Dusk after a cooling rain brought a bit of relief from the heat. We walked around a part in the northern part of the city, which is still south of my hotel. People were playing netless badminton, rollerblading, or bashing around soccer and volleyballs. Families and couples strolled around our lounged on the broad lawns of the "People's Park." Despite my declaration a few days earlier, I did indeed cross the street - four times.
I visited my first bazaar, a small one apparently. It was an indoor spot, despite the breezy connotations of the word conjures up when it does not take place in a school gym. Instead of piles of spices or dates or silk, there were clothing stores, shoe shops and a few places dedicated to Iranian arts and crafts. There was one that sold enameled copperware, however, an item high on my souvenir list. The bazaar building itself was gorgeous with its elaborate tiled facade and the paintings and other touches decorating the interior corridors of the building. It reminded me of the Kunstmuseum in Vienna, where the building alone was a feast for the eye.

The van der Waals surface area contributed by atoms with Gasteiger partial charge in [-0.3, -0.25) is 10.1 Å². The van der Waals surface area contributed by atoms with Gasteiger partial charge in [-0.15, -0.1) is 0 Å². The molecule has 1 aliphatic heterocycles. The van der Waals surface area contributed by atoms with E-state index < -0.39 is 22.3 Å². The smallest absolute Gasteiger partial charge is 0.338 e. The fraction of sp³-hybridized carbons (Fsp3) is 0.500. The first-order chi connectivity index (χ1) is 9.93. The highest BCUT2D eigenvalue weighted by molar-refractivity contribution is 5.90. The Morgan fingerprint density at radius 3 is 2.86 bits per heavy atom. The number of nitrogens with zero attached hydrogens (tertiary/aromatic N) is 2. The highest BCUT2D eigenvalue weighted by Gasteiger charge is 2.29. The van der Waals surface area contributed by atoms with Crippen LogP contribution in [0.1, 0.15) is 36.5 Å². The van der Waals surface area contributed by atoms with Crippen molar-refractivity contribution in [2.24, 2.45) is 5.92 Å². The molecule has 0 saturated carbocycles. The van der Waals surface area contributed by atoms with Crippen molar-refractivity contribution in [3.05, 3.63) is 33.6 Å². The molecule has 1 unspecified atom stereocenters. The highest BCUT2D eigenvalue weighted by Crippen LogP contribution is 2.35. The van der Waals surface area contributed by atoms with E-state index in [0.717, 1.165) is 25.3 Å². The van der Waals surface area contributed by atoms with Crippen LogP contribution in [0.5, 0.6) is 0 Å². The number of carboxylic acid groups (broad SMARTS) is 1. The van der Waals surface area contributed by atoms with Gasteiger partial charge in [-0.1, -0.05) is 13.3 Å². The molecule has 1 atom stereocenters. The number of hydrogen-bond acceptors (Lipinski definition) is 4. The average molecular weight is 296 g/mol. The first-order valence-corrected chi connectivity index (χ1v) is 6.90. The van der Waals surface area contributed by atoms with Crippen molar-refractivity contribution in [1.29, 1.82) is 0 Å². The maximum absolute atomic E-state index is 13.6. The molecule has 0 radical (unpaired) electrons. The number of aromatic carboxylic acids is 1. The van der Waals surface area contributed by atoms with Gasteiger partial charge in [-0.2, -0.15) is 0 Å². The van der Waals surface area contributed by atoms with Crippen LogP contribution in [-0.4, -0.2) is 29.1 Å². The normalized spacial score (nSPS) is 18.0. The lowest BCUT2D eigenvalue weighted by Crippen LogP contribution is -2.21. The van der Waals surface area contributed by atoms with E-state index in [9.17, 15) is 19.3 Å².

I stopped in a fast food restaurant for a burger and a taste of ordinary life. The restaurant was just like a fast-foodie at home, though there were separate queues for men and women and signs request respect or Islamic traditions. There was a playroom for the kids and even a face painter. While there I had a chance to talk about American politics and the differences between Canada and the U Michael moor's Bowling for Columbine, which has been seen in Iran, was a point of reference and helped us make ourselves clear about some of the differences between those two countries.
I also learned that the thumbs up sign is an obscene gesture like the finger. (No the finger is not used for praise of approval.) Now I have to find another way to assure people that their apologies are accepted or unnecessary.
"I'm sorry, I'm sorry."